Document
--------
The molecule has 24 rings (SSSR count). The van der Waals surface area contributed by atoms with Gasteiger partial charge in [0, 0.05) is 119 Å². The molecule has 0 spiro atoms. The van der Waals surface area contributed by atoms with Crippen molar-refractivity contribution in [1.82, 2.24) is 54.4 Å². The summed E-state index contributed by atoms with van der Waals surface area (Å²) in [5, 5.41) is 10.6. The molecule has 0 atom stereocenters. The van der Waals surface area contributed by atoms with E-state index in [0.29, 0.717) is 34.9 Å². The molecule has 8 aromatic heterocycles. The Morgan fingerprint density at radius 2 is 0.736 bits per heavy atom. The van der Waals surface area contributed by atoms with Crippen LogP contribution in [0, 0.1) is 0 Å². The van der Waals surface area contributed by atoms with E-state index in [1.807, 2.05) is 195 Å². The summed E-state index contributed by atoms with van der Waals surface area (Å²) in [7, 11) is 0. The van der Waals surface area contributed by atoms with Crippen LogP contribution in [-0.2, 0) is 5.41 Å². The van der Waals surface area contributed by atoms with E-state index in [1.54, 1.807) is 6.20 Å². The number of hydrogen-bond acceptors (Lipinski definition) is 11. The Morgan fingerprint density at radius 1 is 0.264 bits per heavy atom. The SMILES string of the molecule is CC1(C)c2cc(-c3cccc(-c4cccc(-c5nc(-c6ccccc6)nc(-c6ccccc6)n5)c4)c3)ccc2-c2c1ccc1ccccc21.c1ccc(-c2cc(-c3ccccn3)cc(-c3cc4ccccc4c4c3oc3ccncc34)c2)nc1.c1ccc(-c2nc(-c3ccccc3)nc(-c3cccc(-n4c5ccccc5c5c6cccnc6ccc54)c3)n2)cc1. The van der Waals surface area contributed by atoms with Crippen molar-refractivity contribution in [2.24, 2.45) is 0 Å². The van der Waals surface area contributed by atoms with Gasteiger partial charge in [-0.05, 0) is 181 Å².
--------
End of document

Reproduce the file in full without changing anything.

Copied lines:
The molecule has 24 rings (SSSR count). The van der Waals surface area contributed by atoms with Gasteiger partial charge in [0, 0.05) is 119 Å². The molecule has 0 spiro atoms. The van der Waals surface area contributed by atoms with Crippen molar-refractivity contribution in [1.82, 2.24) is 54.4 Å². The summed E-state index contributed by atoms with van der Waals surface area (Å²) in [5, 5.41) is 10.6. The molecule has 0 atom stereocenters. The van der Waals surface area contributed by atoms with E-state index in [0.29, 0.717) is 34.9 Å². The molecule has 8 aromatic heterocycles. The Morgan fingerprint density at radius 2 is 0.736 bits per heavy atom. The van der Waals surface area contributed by atoms with Crippen LogP contribution in [0, 0.1) is 0 Å². The van der Waals surface area contributed by atoms with E-state index in [1.807, 2.05) is 195 Å². The summed E-state index contributed by atoms with van der Waals surface area (Å²) in [7, 11) is 0. The van der Waals surface area contributed by atoms with Crippen LogP contribution in [-0.2, 0) is 5.41 Å². The van der Waals surface area contributed by atoms with E-state index in [1.54, 1.807) is 6.20 Å². The number of hydrogen-bond acceptors (Lipinski definition) is 11. The Morgan fingerprint density at radius 1 is 0.264 bits per heavy atom. The SMILES string of the molecule is CC1(C)c2cc(-c3cccc(-c4cccc(-c5nc(-c6ccccc6)nc(-c6ccccc6)n5)c4)c3)ccc2-c2c1ccc1ccccc21.c1ccc(-c2cc(-c3ccccn3)cc(-c3cc4ccccc4c4c3oc3ccncc34)c2)nc1.c1ccc(-c2nc(-c3ccccc3)nc(-c3cccc(-n4c5ccccc5c5c6cccnc6ccc54)c3)n2)cc1. The van der Waals surface area contributed by atoms with Crippen molar-refractivity contribution in [2.24, 2.45) is 0 Å². The van der Waals surface area contributed by atoms with Gasteiger partial charge in [-0.05, 0) is 181 Å².